Those that dubbed Donovan “the British Dylan” were probably shocked when he signed with Epic and cut “Sunshine Superman,” one of the first psychedelic classics. It was his first #1 pop hit. Sunshine Superman (1966 Epic), was released in two versions because Donovan was still under contract with Pye in England. The British Superman (1966 Epic UK) includes tracks that appeared on the US version of Mellow Yellow (1967 Epic). The arrangements by producer Mickie Most used lush string charts, harpsichord, sitar and tabla, all of which became de rigueur on future psychedelic recordings. That year Donovan also had several songs on the soundtrack of the Ken Loach film, Poor Cow.
Donovan was part of the musical elite in the 60s, a friend of Dylan and Jimi Hendrix and one of the artists invited to contribute to the overdub sessions for The Beatles “A Day in the Life.” In 1966 he was the first pop star busted for drug possession; it was a petty bust and had no ill effect on his career, except that the US refused him entry to the country thereby preventing him from performing at the Monterey International Pop Festival.
His next offering, A Gift from a Flower to a Garden (1967 Epic UK) was a two record set, delivered in a beautiful box. Epic at first refused to release the two-record set in the US, preferring to sell the albums separately as Wear Your Love Like Heaven (1967 Epic) and For Little Ones (1967 Epic). It was a return to Donovan’s acoustic roots, gentle and poetic and much calmer than his psychedelic outings. Epic eventually released the boxed version, which went gold after three years of steady sales. In 1968 he joined The Beatles at the ashram of Maharishi Mahesh Yogi in Rishikesh. While Donovan was in India he gave John Lennon acoustic guitar lessons, inspiring “Julia” and McCartney’s “Blackbird.”
Back in England, Mickie Most wanted Donovan to get “heavy” and make a rock album in order to increase his popularity in America. Hurdy Gurdy Man (1968 Epic) was a bit of a misfire, although the title track became a hit in both the US and UK. Barabajagal (1969 Epic) mixed hard rock tracks featuring the Jeff Beck Group with more sedate singer/songwriter fare. The lead single, “Atlantis” became a Top 10 hit, despite its five minute length. Open Road (1970 Epic) was another change of direction, a Celtic folk rock album that left fans puzzled, although it sounds fresh and energetic today. HMS Donovan (1971 Dawn) was allegedly a children’s album, with Donovan composing tunes for works by poets like Lewis Carroll and Yeats to music. It was only released in England, and did poorly, another gorgeous album that went unnoticed at the time.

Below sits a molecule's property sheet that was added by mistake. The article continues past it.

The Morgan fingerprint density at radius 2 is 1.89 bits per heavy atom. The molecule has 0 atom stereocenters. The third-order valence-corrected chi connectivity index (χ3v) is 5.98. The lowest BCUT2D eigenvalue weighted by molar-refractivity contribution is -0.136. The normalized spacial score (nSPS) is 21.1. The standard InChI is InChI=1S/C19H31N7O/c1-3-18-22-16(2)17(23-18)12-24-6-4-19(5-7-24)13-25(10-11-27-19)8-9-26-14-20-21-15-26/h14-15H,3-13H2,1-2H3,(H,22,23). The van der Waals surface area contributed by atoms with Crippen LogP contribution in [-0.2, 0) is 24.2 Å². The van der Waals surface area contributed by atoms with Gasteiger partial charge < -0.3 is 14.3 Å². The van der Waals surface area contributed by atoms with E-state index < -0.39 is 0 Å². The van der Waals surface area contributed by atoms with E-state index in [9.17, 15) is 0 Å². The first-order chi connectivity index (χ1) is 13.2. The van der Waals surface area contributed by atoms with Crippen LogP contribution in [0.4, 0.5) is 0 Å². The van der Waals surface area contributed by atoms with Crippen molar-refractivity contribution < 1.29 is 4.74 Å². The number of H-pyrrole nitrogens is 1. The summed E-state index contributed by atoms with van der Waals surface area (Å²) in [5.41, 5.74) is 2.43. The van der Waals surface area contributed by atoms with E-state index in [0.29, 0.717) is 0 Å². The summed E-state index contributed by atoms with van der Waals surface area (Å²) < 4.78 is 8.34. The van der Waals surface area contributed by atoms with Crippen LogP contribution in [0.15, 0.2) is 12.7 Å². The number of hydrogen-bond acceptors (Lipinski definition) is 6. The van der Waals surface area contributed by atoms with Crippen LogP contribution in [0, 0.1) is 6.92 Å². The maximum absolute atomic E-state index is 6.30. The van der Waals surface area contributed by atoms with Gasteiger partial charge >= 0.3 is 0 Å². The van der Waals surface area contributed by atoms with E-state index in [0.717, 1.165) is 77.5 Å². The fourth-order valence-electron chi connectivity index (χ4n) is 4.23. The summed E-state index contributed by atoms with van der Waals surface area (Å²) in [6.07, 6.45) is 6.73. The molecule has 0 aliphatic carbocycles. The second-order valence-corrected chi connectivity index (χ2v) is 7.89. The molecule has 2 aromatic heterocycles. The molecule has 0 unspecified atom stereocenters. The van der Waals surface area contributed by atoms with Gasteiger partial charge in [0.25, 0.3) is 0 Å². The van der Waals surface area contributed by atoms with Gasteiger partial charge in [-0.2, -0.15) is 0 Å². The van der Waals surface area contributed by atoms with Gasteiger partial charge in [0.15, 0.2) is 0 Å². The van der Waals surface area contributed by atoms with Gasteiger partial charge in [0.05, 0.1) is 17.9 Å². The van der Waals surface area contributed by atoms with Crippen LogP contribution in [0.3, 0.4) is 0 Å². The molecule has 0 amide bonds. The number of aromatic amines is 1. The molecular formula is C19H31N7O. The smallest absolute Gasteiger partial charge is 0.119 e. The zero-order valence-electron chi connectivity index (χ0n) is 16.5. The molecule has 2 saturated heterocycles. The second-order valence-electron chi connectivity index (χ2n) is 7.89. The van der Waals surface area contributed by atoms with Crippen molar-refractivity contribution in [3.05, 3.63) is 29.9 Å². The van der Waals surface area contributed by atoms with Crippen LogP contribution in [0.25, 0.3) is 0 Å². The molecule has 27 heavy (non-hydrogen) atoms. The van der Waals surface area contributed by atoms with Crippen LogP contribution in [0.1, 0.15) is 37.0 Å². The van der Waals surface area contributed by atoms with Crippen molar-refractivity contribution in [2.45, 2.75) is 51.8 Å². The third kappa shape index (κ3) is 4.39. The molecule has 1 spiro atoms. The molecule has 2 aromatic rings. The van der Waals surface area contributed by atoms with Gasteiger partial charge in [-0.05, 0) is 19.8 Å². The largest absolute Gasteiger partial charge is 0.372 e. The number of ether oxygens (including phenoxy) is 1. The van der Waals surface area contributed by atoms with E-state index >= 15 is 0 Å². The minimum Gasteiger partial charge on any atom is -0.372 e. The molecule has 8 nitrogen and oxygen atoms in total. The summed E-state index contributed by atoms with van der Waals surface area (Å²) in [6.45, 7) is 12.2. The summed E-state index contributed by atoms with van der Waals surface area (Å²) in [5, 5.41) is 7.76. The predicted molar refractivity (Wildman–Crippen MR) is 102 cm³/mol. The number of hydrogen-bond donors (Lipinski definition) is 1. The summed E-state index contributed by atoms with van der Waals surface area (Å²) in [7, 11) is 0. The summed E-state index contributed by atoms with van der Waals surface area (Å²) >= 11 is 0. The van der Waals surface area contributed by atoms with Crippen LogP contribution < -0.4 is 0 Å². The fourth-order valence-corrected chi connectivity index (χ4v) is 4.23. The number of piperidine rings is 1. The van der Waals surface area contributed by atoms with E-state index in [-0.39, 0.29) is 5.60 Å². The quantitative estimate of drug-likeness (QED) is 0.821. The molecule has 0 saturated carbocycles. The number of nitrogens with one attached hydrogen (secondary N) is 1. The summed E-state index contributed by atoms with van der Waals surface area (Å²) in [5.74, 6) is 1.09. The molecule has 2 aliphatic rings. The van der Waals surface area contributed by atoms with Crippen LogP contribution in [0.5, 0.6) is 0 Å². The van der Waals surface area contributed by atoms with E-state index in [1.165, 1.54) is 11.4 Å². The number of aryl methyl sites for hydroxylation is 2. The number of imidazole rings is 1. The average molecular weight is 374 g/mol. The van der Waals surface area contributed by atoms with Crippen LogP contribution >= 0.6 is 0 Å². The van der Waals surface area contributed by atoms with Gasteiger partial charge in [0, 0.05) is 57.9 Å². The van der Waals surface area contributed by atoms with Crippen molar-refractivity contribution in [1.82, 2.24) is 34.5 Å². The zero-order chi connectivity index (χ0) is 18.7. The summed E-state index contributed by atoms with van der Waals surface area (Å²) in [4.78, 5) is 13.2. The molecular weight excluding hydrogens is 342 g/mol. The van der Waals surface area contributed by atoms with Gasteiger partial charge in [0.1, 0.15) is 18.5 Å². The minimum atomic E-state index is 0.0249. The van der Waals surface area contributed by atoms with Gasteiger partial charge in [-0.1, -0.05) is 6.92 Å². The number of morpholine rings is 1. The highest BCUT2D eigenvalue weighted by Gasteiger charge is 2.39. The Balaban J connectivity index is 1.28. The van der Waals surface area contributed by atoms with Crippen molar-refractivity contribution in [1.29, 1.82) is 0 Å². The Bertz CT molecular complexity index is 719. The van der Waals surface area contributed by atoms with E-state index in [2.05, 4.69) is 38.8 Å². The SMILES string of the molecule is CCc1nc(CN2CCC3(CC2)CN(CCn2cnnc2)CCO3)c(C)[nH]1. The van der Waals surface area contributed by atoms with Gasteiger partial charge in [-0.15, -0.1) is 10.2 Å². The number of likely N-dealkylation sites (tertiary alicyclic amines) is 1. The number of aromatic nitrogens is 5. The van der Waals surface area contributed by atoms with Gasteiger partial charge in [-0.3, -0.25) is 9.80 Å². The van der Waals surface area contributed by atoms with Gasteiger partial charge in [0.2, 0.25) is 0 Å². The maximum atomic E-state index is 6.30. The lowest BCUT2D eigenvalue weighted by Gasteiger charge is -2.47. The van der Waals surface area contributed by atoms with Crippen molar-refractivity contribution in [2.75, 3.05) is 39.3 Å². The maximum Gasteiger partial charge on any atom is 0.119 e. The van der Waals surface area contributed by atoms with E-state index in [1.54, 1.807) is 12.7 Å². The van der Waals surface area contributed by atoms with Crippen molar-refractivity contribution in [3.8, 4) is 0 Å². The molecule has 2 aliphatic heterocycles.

The 70s and 80s were not kind to Donovan; his gentle, folk-flavored tunes fell out of favor and his writing lost its grace and innocence. He cut nine albums between 1973 and 1983, most of them unsuccessful. The one bright spot is 7-Tease (1974 Epic), which despite its title, is solid work. It’s the only pessimistic album he ever made, showing a wide musical range including rock, soul, Dixieland, smooth jazz and folk. He also played against his image by adding his vocals to Alice Cooper’s hit “Billion Dollar Babies,” made a film The Pied Piper (1972) and contributed tunes to Zeffirelli’s Brother Sun, Sister Moon (1973).
Donovan stayed away from music for almost a decade until his comeback album, Sutras (1996 American), a stripped down acoustic set produced by fellow spiritual seeker, Rick Rubin. It’s reminiscent of his earlier work, it again failed to find a receptive audience and he retreated again.
For Beat Café (2004 Appleseed), a tribute to the beat-era poets, Donovan used a small jazz combo, but the lyrics were tired and while the playing is fine, the playful spark that made Donovan’s earlier work so lively is gone. In 2007, according to Internet chatter and a few interviews, he was working on a new album.